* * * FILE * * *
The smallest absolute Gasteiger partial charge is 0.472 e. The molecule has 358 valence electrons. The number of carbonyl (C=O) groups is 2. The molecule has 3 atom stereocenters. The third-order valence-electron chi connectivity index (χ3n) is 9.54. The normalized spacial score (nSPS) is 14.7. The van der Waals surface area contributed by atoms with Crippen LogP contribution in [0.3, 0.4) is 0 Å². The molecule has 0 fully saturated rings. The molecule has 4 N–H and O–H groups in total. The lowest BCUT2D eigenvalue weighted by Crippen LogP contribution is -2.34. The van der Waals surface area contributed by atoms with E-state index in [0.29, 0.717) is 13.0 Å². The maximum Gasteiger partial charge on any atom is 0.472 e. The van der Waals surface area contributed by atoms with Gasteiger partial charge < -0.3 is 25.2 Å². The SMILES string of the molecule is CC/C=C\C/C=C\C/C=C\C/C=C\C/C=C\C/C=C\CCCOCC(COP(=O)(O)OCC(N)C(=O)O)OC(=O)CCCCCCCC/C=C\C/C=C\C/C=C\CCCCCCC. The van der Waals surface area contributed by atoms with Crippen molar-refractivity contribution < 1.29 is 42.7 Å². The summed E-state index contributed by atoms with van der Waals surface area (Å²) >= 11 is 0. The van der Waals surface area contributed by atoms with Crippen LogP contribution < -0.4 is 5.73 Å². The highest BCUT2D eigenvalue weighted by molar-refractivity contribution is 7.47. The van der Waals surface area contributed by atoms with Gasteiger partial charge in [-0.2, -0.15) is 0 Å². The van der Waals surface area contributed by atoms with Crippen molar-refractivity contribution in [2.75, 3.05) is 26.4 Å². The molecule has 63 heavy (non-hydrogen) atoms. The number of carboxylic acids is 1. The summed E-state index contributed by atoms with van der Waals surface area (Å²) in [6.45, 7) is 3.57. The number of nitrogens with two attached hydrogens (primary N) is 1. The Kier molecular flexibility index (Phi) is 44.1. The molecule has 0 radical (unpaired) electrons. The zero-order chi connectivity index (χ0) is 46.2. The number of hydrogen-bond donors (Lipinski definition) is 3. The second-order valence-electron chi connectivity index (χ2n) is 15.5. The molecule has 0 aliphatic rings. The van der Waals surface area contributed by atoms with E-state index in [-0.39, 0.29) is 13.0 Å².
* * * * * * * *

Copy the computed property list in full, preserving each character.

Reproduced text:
The smallest absolute Gasteiger partial charge is 0.472 e. The molecule has 358 valence electrons. The number of carbonyl (C=O) groups is 2. The molecule has 3 atom stereocenters. The third-order valence-electron chi connectivity index (χ3n) is 9.54. The normalized spacial score (nSPS) is 14.7. The van der Waals surface area contributed by atoms with Crippen LogP contribution in [0.3, 0.4) is 0 Å². The molecule has 0 fully saturated rings. The molecule has 4 N–H and O–H groups in total. The lowest BCUT2D eigenvalue weighted by Crippen LogP contribution is -2.34. The van der Waals surface area contributed by atoms with E-state index in [0.29, 0.717) is 13.0 Å². The maximum Gasteiger partial charge on any atom is 0.472 e. The van der Waals surface area contributed by atoms with Gasteiger partial charge < -0.3 is 25.2 Å². The SMILES string of the molecule is CC/C=C\C/C=C\C/C=C\C/C=C\C/C=C\C/C=C\CCCOCC(COP(=O)(O)OCC(N)C(=O)O)OC(=O)CCCCCCCC/C=C\C/C=C\C/C=C\CCCCCCC. The van der Waals surface area contributed by atoms with Crippen molar-refractivity contribution < 1.29 is 42.7 Å². The summed E-state index contributed by atoms with van der Waals surface area (Å²) >= 11 is 0. The van der Waals surface area contributed by atoms with Crippen LogP contribution < -0.4 is 5.73 Å². The highest BCUT2D eigenvalue weighted by molar-refractivity contribution is 7.47. The van der Waals surface area contributed by atoms with Gasteiger partial charge in [-0.2, -0.15) is 0 Å². The van der Waals surface area contributed by atoms with Crippen molar-refractivity contribution in [2.75, 3.05) is 26.4 Å². The molecule has 63 heavy (non-hydrogen) atoms. The number of carboxylic acids is 1. The summed E-state index contributed by atoms with van der Waals surface area (Å²) in [6.45, 7) is 3.57. The number of nitrogens with two attached hydrogens (primary N) is 1. The Kier molecular flexibility index (Phi) is 44.1. The molecule has 0 radical (unpaired) electrons. The zero-order chi connectivity index (χ0) is 46.2. The number of hydrogen-bond donors (Lipinski definition) is 3. The second-order valence-electron chi connectivity index (χ2n) is 15.5. The molecule has 0 aliphatic rings. The van der Waals surface area contributed by atoms with E-state index in [-0.39, 0.29) is 13.0 Å².